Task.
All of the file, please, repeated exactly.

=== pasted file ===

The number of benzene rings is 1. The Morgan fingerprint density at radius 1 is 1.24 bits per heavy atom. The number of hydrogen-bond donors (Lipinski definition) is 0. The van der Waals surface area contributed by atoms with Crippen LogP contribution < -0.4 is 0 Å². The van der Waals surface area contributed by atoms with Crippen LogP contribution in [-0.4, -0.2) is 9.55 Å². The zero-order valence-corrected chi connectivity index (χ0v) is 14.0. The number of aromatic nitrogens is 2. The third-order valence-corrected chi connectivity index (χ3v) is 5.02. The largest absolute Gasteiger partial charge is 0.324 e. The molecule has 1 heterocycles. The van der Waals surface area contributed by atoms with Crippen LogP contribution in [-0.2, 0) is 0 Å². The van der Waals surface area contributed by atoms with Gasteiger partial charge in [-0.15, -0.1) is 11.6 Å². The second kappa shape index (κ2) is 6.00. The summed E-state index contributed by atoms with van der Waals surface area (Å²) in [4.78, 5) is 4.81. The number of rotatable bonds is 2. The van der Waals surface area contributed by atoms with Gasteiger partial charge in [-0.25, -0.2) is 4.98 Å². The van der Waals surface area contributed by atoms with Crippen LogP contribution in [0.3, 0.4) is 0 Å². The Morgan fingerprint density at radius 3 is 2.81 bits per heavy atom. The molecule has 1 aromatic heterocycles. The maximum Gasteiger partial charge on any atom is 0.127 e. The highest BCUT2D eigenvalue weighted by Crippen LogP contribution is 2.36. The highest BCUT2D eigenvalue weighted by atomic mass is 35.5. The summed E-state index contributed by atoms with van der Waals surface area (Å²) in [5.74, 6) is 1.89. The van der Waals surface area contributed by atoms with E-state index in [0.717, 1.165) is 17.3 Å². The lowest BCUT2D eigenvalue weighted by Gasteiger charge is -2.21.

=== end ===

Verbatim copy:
The number of benzene rings is 1. The Morgan fingerprint density at radius 1 is 1.24 bits per heavy atom. The number of hydrogen-bond donors (Lipinski definition) is 0. The van der Waals surface area contributed by atoms with Crippen LogP contribution < -0.4 is 0 Å². The van der Waals surface area contributed by atoms with Crippen LogP contribution in [-0.4, -0.2) is 9.55 Å². The zero-order valence-corrected chi connectivity index (χ0v) is 14.0. The number of aromatic nitrogens is 2. The third-order valence-corrected chi connectivity index (χ3v) is 5.02. The largest absolute Gasteiger partial charge is 0.324 e. The molecule has 1 heterocycles. The van der Waals surface area contributed by atoms with Crippen LogP contribution in [-0.2, 0) is 0 Å². The van der Waals surface area contributed by atoms with Gasteiger partial charge in [-0.15, -0.1) is 11.6 Å². The second kappa shape index (κ2) is 6.00. The summed E-state index contributed by atoms with van der Waals surface area (Å²) in [4.78, 5) is 4.81. The number of rotatable bonds is 2. The van der Waals surface area contributed by atoms with Gasteiger partial charge in [-0.25, -0.2) is 4.98 Å². The van der Waals surface area contributed by atoms with Crippen LogP contribution in [0.3, 0.4) is 0 Å². The Morgan fingerprint density at radius 3 is 2.81 bits per heavy atom. The molecule has 1 aromatic heterocycles. The maximum Gasteiger partial charge on any atom is 0.127 e. The highest BCUT2D eigenvalue weighted by Crippen LogP contribution is 2.36. The highest BCUT2D eigenvalue weighted by atomic mass is 35.5. The summed E-state index contributed by atoms with van der Waals surface area (Å²) in [5.74, 6) is 1.89. The van der Waals surface area contributed by atoms with E-state index in [0.717, 1.165) is 17.3 Å². The lowest BCUT2D eigenvalue weighted by Gasteiger charge is -2.21.